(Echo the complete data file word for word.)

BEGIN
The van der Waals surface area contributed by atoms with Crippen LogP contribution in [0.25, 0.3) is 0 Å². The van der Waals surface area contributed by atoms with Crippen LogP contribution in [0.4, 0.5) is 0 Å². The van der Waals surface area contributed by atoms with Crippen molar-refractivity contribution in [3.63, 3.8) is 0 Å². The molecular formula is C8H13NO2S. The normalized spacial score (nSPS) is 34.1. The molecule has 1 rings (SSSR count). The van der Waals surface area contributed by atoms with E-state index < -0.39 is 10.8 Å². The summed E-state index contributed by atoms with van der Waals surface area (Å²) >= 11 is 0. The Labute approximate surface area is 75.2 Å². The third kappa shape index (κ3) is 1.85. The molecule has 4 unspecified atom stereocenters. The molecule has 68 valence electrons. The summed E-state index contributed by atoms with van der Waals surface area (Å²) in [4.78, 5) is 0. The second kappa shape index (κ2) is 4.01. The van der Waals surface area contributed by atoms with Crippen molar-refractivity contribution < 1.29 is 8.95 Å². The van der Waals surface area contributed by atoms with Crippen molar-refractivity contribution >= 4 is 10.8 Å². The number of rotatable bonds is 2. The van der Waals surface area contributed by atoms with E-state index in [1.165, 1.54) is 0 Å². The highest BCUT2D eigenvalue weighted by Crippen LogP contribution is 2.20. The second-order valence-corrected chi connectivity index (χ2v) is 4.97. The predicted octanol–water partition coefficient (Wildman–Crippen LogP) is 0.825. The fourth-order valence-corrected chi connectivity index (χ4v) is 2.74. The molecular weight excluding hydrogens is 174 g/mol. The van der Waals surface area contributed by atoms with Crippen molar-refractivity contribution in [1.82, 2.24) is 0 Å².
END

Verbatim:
The van der Waals surface area contributed by atoms with Crippen LogP contribution in [0.25, 0.3) is 0 Å². The van der Waals surface area contributed by atoms with Crippen LogP contribution in [0.4, 0.5) is 0 Å². The van der Waals surface area contributed by atoms with Crippen molar-refractivity contribution in [3.63, 3.8) is 0 Å². The molecular formula is C8H13NO2S. The normalized spacial score (nSPS) is 34.1. The molecule has 1 rings (SSSR count). The van der Waals surface area contributed by atoms with E-state index < -0.39 is 10.8 Å². The summed E-state index contributed by atoms with van der Waals surface area (Å²) >= 11 is 0. The Labute approximate surface area is 75.2 Å². The third kappa shape index (κ3) is 1.85. The molecule has 4 unspecified atom stereocenters. The molecule has 68 valence electrons. The summed E-state index contributed by atoms with van der Waals surface area (Å²) in [4.78, 5) is 0. The second kappa shape index (κ2) is 4.01. The van der Waals surface area contributed by atoms with Crippen molar-refractivity contribution < 1.29 is 8.95 Å². The van der Waals surface area contributed by atoms with Crippen molar-refractivity contribution >= 4 is 10.8 Å². The number of rotatable bonds is 2. The van der Waals surface area contributed by atoms with E-state index in [1.165, 1.54) is 0 Å². The highest BCUT2D eigenvalue weighted by Crippen LogP contribution is 2.20. The second-order valence-corrected chi connectivity index (χ2v) is 4.97. The predicted octanol–water partition coefficient (Wildman–Crippen LogP) is 0.825. The fourth-order valence-corrected chi connectivity index (χ4v) is 2.74. The molecular weight excluding hydrogens is 174 g/mol. The van der Waals surface area contributed by atoms with Crippen molar-refractivity contribution in [1.82, 2.24) is 0 Å².